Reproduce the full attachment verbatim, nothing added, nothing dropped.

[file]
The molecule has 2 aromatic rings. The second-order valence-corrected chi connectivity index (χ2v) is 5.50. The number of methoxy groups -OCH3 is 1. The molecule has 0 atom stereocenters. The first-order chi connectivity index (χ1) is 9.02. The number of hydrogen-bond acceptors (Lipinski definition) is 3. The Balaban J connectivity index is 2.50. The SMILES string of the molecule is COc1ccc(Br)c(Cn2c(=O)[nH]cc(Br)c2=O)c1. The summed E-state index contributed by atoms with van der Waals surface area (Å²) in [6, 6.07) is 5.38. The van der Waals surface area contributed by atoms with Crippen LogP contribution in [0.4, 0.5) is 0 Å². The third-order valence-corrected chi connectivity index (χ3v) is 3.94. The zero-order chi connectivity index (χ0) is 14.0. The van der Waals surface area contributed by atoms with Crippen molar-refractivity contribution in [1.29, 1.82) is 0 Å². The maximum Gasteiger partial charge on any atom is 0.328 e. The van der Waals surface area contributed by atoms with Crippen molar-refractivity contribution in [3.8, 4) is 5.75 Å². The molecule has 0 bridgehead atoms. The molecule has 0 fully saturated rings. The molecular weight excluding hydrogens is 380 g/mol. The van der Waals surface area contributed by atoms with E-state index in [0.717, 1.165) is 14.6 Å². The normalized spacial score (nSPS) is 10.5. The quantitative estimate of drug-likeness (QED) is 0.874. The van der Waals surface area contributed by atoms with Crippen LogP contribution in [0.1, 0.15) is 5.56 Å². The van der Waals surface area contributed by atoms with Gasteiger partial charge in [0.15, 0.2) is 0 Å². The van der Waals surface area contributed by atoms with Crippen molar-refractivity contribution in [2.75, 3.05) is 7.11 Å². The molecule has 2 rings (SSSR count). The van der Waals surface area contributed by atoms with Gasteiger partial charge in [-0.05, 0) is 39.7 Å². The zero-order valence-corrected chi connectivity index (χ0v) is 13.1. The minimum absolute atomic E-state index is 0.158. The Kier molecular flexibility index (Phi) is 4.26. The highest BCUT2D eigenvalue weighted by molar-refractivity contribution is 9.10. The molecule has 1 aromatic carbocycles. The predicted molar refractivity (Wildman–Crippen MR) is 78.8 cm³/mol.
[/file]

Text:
The molecule has 2 aromatic rings. The second-order valence-corrected chi connectivity index (χ2v) is 5.50. The number of methoxy groups -OCH3 is 1. The molecule has 0 atom stereocenters. The first-order chi connectivity index (χ1) is 9.02. The number of hydrogen-bond acceptors (Lipinski definition) is 3. The Balaban J connectivity index is 2.50. The SMILES string of the molecule is COc1ccc(Br)c(Cn2c(=O)[nH]cc(Br)c2=O)c1. The summed E-state index contributed by atoms with van der Waals surface area (Å²) in [6, 6.07) is 5.38. The van der Waals surface area contributed by atoms with Crippen LogP contribution in [0.4, 0.5) is 0 Å². The third-order valence-corrected chi connectivity index (χ3v) is 3.94. The zero-order chi connectivity index (χ0) is 14.0. The van der Waals surface area contributed by atoms with Crippen molar-refractivity contribution in [1.29, 1.82) is 0 Å². The maximum Gasteiger partial charge on any atom is 0.328 e. The van der Waals surface area contributed by atoms with Crippen molar-refractivity contribution in [3.8, 4) is 5.75 Å². The molecule has 0 bridgehead atoms. The molecule has 0 fully saturated rings. The molecular weight excluding hydrogens is 380 g/mol. The van der Waals surface area contributed by atoms with E-state index in [0.717, 1.165) is 14.6 Å². The normalized spacial score (nSPS) is 10.5. The quantitative estimate of drug-likeness (QED) is 0.874. The van der Waals surface area contributed by atoms with Crippen LogP contribution in [0.1, 0.15) is 5.56 Å². The van der Waals surface area contributed by atoms with Gasteiger partial charge in [0.15, 0.2) is 0 Å². The van der Waals surface area contributed by atoms with Crippen molar-refractivity contribution in [2.75, 3.05) is 7.11 Å². The molecule has 2 rings (SSSR count). The van der Waals surface area contributed by atoms with Gasteiger partial charge in [-0.05, 0) is 39.7 Å². The zero-order valence-corrected chi connectivity index (χ0v) is 13.1. The minimum absolute atomic E-state index is 0.158. The Kier molecular flexibility index (Phi) is 4.26. The highest BCUT2D eigenvalue weighted by molar-refractivity contribution is 9.10. The molecule has 1 aromatic carbocycles. The predicted molar refractivity (Wildman–Crippen MR) is 78.8 cm³/mol.